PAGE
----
Get facts and photos about the 39th state.
Experts aren’t sure when people arrived in the land that is now North Dakota, but archaeologists have found 10,000-year-old artifacts from hunters in the area.
Native American tribes such as the Mandan, Hidatsa, Cheyenne, and Dakota Sioux have lived in the area, and about 30,000 Native Americans from several different tribes still call North Dakota home.
France controlled the area after an explorer named Pierre Gaultier La Vérendrye became the first European to arrive, in 1738. Later Spain and then England took over. In 1803 the land was acquired by the United States in the Louisiana Purchase. For a long time the region was called the Dakota territory, and included both North and South Dakota. Railroads were built in the late 1800s, bringing American settlers with them, and North Dakota was declared its own state in 1889.
WHY’S IT CALLED THAT?
Dakota is a Native American Sioux word that roughly means “friend” or “ally.”
The International Peace Garden, which stands on the border between North Dakota and Canada, represents a 1932 pledge by the United States and Canada to never go to war with one another.
GEOGRAPHY AND LANDFORMS
North Dakota is bordered by Canada in the north, Minnesota in the east, South Dakota in the south, and Montana in the west. Elevation rises from east to west as the Rocky Mountains appear.
The Red River Valley in the east is a flat area that was once the floor of an ancient lake. It follows the Red River, which creates the state’s wiggly border with Minnesota. The mineral-rich soil here makes it one of the world’s most fertile areas, which is packed with farms.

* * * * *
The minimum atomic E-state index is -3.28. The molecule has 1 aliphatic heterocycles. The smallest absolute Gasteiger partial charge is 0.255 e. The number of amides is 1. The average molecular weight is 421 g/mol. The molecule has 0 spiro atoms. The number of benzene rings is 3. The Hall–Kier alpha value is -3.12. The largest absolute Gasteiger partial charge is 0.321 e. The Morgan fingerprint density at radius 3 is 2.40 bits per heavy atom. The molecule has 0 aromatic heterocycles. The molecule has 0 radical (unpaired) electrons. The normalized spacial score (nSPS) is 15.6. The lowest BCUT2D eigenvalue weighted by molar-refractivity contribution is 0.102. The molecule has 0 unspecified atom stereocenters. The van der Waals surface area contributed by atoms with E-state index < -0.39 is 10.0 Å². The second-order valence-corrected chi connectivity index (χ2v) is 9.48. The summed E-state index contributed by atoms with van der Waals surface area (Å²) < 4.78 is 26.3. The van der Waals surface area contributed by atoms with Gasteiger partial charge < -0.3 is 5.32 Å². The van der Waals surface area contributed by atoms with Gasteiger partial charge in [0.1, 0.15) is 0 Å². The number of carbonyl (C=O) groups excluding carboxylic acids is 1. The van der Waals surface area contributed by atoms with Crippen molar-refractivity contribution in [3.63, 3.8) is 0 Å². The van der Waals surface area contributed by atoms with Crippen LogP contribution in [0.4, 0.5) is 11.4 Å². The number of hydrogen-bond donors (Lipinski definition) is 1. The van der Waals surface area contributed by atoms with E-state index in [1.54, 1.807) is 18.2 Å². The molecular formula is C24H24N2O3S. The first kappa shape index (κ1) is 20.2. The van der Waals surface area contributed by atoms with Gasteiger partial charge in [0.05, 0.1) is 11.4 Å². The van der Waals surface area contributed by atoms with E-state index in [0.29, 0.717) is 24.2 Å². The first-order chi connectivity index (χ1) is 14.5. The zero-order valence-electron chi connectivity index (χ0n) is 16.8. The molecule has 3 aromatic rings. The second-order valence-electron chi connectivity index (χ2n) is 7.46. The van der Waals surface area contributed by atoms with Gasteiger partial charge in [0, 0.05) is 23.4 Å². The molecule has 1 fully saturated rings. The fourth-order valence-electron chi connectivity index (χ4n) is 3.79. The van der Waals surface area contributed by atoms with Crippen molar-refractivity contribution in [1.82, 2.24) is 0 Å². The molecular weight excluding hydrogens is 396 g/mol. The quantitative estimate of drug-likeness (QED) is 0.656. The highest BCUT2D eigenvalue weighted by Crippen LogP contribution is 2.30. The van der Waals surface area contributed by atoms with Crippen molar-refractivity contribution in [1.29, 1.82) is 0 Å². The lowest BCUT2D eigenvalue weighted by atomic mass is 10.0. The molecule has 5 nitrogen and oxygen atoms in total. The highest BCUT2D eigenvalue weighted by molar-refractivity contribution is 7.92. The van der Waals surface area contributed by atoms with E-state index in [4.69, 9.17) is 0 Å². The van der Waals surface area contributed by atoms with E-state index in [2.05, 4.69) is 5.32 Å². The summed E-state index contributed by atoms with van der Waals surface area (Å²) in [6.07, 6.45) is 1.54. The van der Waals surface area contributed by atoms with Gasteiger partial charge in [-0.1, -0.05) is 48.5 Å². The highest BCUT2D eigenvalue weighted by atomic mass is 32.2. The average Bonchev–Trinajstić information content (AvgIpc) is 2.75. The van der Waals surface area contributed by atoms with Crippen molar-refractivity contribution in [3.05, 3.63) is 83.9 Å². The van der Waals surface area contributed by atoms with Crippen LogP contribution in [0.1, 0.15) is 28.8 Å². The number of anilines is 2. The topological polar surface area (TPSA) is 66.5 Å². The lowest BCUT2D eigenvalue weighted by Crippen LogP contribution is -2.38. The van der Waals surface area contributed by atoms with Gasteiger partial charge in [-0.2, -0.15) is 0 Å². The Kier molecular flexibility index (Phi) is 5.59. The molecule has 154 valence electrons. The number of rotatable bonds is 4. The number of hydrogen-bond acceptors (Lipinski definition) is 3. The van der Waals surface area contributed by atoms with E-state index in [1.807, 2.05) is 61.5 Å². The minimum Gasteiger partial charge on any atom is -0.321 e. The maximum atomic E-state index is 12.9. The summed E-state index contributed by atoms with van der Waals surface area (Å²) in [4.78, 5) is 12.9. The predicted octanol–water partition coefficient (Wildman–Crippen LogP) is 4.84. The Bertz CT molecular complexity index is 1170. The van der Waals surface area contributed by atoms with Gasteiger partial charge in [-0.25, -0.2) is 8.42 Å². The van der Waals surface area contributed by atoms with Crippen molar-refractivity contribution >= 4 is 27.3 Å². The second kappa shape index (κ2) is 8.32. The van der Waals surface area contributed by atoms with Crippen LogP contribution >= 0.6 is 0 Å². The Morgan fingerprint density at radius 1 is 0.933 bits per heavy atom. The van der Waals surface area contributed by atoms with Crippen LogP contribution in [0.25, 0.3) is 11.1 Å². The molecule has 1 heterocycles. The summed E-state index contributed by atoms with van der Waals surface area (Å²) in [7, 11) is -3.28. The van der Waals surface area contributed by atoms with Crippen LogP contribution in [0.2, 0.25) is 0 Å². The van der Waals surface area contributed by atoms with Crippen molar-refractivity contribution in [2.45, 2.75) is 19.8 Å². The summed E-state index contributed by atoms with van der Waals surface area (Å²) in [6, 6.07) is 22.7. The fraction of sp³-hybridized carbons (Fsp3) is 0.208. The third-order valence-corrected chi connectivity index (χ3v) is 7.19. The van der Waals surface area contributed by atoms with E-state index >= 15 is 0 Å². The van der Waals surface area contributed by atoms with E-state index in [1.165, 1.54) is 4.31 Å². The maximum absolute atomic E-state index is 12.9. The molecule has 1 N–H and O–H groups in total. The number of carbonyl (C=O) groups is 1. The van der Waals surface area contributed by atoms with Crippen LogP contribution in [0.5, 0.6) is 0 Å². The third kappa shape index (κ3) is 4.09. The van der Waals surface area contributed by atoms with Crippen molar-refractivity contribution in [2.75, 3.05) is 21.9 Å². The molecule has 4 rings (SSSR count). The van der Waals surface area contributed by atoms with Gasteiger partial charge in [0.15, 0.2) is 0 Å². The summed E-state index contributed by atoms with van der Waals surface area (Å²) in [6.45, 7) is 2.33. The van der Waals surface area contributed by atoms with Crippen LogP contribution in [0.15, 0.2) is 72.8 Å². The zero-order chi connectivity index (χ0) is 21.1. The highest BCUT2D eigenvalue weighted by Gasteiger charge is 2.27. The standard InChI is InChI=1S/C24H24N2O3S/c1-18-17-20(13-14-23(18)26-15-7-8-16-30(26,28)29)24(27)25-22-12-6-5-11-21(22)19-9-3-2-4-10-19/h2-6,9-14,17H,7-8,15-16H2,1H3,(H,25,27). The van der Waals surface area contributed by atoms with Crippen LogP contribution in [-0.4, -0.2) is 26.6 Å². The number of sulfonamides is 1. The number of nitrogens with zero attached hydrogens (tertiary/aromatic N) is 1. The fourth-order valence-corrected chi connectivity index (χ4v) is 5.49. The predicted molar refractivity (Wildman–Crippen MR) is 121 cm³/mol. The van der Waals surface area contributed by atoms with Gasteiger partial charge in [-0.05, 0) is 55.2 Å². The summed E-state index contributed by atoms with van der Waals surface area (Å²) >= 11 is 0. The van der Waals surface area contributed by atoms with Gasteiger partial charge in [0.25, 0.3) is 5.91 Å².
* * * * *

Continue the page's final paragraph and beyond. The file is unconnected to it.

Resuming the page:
Heading west, the Drift Prairie region is dotted with hills, valleys, lakes and wetlands.
West of the Drift Prairie is the Missouri Plateau, the state’s highest region. It includes the Badlands, a harsh stone valley that wind and water have sculpted into pyramids, domes, and buttes (steep, flat-topped hills). The Badlands contain North Dakota’s highest point, 3,506-foot White Butte. But North Dakota was once underwater and it bears the fossils of ancient sea creatures including swimming reptiles called mosasurs, clams, and other fish.
North Dakota’s wide-open land is home to mammals such as bison, bighorn sheep, moose, and pronghorns, plus bobcats, eastern spotted skunks, arctic shrews, and muskrats. Bald eagles, prairie falcons, and American kestrels hunt overhead while red-headed woodpeckers knock their beaks into trees. Amphibians such as tiger salamanders scurry about, and bizarre reptiles like the softshell turtle and smooth green snake keep things interesting: The softshell turtle has a skin-covered shell, and the green snake’s mouth appears to be smiling!
Ash, elm, pine trees, and willows dot the landscape, and colorful flowers such as black-eyed Susans, oxeye daisies, Queen Anne’s lace, and white violets decorate the fields.
North Dakota contains the world’s biggest deposit of lignite, a type of soft, brown coal. It’s been mined since 1873, with enough to last for about another 800 years. The state is also rich in petroleum, oil, and gas.
—Inside the Peace Chapel at the International Peace Garden, you can walk from the United States to Canada and back!
—President Theodore Roosevelt was once a cattle rancher in North Dakota. Open for tours, his log cabin home is part of Theodore Roosevelt National Park.
—Stand beside the world’s largest (fake) buffalo in Jamestown, North Dakota. Called “Dakota Thunder,” the statue stands 26 feet tall—taller than a two-story house!